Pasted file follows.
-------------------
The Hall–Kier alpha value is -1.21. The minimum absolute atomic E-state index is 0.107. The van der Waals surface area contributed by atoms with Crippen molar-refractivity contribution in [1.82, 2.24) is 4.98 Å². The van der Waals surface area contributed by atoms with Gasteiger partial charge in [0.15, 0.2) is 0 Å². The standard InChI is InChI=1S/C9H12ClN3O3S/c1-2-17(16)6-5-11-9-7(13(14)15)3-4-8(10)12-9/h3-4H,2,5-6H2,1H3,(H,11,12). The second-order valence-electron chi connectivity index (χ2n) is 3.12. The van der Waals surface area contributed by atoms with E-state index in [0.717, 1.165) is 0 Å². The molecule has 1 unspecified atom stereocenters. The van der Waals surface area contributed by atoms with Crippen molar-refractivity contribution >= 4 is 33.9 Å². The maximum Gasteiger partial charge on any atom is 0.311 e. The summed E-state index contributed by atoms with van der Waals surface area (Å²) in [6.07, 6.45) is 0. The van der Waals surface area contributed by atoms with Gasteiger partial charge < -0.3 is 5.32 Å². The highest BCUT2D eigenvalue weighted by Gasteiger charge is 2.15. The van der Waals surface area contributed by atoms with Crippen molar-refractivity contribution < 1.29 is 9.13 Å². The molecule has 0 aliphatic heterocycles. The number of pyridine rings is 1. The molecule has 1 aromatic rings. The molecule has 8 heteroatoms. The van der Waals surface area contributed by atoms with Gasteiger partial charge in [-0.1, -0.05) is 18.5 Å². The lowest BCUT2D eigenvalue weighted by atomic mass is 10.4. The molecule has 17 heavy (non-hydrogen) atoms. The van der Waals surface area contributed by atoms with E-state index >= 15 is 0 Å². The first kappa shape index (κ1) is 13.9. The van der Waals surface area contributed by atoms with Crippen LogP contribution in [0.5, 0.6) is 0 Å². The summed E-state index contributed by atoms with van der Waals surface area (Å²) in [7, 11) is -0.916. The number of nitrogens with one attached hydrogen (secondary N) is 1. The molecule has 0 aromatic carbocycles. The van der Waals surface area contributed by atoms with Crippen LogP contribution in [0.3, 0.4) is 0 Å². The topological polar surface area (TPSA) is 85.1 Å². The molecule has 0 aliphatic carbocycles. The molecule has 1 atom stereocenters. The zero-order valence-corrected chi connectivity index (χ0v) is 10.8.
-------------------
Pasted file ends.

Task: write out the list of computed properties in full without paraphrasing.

The Hall–Kier alpha value is -1.21. The minimum absolute atomic E-state index is 0.107. The van der Waals surface area contributed by atoms with Crippen molar-refractivity contribution in [1.82, 2.24) is 4.98 Å². The van der Waals surface area contributed by atoms with Gasteiger partial charge in [0.15, 0.2) is 0 Å². The standard InChI is InChI=1S/C9H12ClN3O3S/c1-2-17(16)6-5-11-9-7(13(14)15)3-4-8(10)12-9/h3-4H,2,5-6H2,1H3,(H,11,12). The second-order valence-electron chi connectivity index (χ2n) is 3.12. The van der Waals surface area contributed by atoms with E-state index in [0.717, 1.165) is 0 Å². The molecule has 1 unspecified atom stereocenters. The van der Waals surface area contributed by atoms with Crippen molar-refractivity contribution >= 4 is 33.9 Å². The maximum Gasteiger partial charge on any atom is 0.311 e. The summed E-state index contributed by atoms with van der Waals surface area (Å²) in [6.07, 6.45) is 0. The van der Waals surface area contributed by atoms with Gasteiger partial charge < -0.3 is 5.32 Å². The highest BCUT2D eigenvalue weighted by Gasteiger charge is 2.15. The van der Waals surface area contributed by atoms with Crippen molar-refractivity contribution < 1.29 is 9.13 Å². The molecule has 0 aliphatic heterocycles. The number of pyridine rings is 1. The molecule has 1 aromatic rings. The molecule has 8 heteroatoms. The van der Waals surface area contributed by atoms with Gasteiger partial charge in [-0.1, -0.05) is 18.5 Å². The lowest BCUT2D eigenvalue weighted by atomic mass is 10.4. The molecule has 17 heavy (non-hydrogen) atoms. The van der Waals surface area contributed by atoms with E-state index >= 15 is 0 Å². The first kappa shape index (κ1) is 13.9. The van der Waals surface area contributed by atoms with Crippen LogP contribution in [0.5, 0.6) is 0 Å². The summed E-state index contributed by atoms with van der Waals surface area (Å²) in [7, 11) is -0.916. The number of nitrogens with one attached hydrogen (secondary N) is 1. The molecule has 0 aromatic carbocycles. The van der Waals surface area contributed by atoms with Crippen LogP contribution in [0.3, 0.4) is 0 Å². The topological polar surface area (TPSA) is 85.1 Å². The molecule has 0 aliphatic carbocycles. The molecule has 1 atom stereocenters. The zero-order valence-corrected chi connectivity index (χ0v) is 10.8.